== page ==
I woke up.

Part 3- Hallucinating: To cheer myself up I watched La Belle et La Bête a classic Jean Cocteau film, its surrealism appealed to my state of mind and I immediately uncovered one of many books we have on modern art and began to look in greater detail at the Dadaist and Surrealist movement. The exploration of the unconscious and dreams juxtaposed with reality seemed like an ideal way to view the very real yet complex and bizarre world we live in. It made perfect imperfect sense. The only lighting within La Bête's castle comes from the candles held by the candelabra made of humans arms, which means that everything else is in totally darkness and not visible, the floor, the walls, the ceiling, the hovering stairs- this lack of boundaries really allows us to feel as if we are not only inside the castle but also trapped inside a lost and limitless mind which is paradoxical in itself. This was very similar to my own feelings, trapped within a certain pattern of life but totally lost within myself. 

A dear friend, aware of my situation gave me a physical pair of ‘Rainbow’ glasses; they use the diffraction of light to show rainbows. It gave me the sense of being within my own surrealist world. The world around me was physically there and, naturally, was realistic but the distortion of colours and shapes allowed for a dream-like quality which blended both reality and dreams together as if in a permanent surrealist world. 

This quirky outlook has meant I found it nigh-on impossible to remove the glasses. Surrealism, art and modern science by Gavin Parkinson explores the relationship between the surrealist art movement looking at key figures like Salvador Dali, Max Ernst, René Crevel and André Breton with the new conceptual science of the early twentieth century that was quantum mechanics and the works of Louis de Broglie, Albert Einstein, Max Planck and Erwin Schrödinger. This book brought in key links with Gaston Bachelard, a French philosopher, to explore the home and The Poetics of Space. It gave a wonderful perspective, and I found it comforting that a subject so logical and precise such as physics was looking through the world in a liberated way; it really allowed me to merge my love for art and current mental state with ‘the real world’ that is science and help me figure out how to live with a balance.  I also gained a true appreciation and love for the subject of physics.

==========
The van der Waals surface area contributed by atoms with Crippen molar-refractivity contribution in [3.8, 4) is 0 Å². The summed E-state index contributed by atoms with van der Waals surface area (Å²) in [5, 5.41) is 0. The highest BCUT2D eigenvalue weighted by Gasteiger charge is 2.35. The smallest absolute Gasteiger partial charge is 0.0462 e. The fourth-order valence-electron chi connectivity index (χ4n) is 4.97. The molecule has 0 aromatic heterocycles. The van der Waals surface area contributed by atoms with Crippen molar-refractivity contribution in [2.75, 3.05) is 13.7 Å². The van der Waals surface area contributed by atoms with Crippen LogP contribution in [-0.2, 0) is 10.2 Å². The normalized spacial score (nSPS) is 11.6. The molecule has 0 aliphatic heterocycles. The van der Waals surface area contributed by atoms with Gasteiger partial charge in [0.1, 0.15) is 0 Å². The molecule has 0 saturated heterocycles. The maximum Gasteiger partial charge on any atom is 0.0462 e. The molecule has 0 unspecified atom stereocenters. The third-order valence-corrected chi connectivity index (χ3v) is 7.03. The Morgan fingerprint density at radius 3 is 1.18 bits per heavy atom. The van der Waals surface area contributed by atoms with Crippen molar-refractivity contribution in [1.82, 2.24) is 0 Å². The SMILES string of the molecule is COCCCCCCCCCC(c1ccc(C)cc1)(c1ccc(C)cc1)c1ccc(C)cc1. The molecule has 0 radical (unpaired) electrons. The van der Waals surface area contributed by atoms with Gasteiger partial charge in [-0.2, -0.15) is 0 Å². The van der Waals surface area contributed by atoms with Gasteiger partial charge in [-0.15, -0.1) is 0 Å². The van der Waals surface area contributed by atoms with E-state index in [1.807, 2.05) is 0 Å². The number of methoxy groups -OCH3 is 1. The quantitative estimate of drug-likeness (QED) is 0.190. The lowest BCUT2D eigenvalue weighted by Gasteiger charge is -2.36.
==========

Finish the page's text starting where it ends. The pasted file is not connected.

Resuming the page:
I was able to remove my rosy filter of the world during my existential crisis and viewed the world in its harshest of lights, the feeling of being completely useless; however, I finally managed to settle on a compromise. Yes - I still, the majority of time, see plain, white light; however, I do let several small filters glaze over my eyes, just to give some enjoyment to my life. The small filters I now allow are a range of colours and give me therefore different viewpoints. I now try and make sure that I do not ever just see and feel as if I’m wearing a generic pair of worthless, plastic rose-tinted spectacles.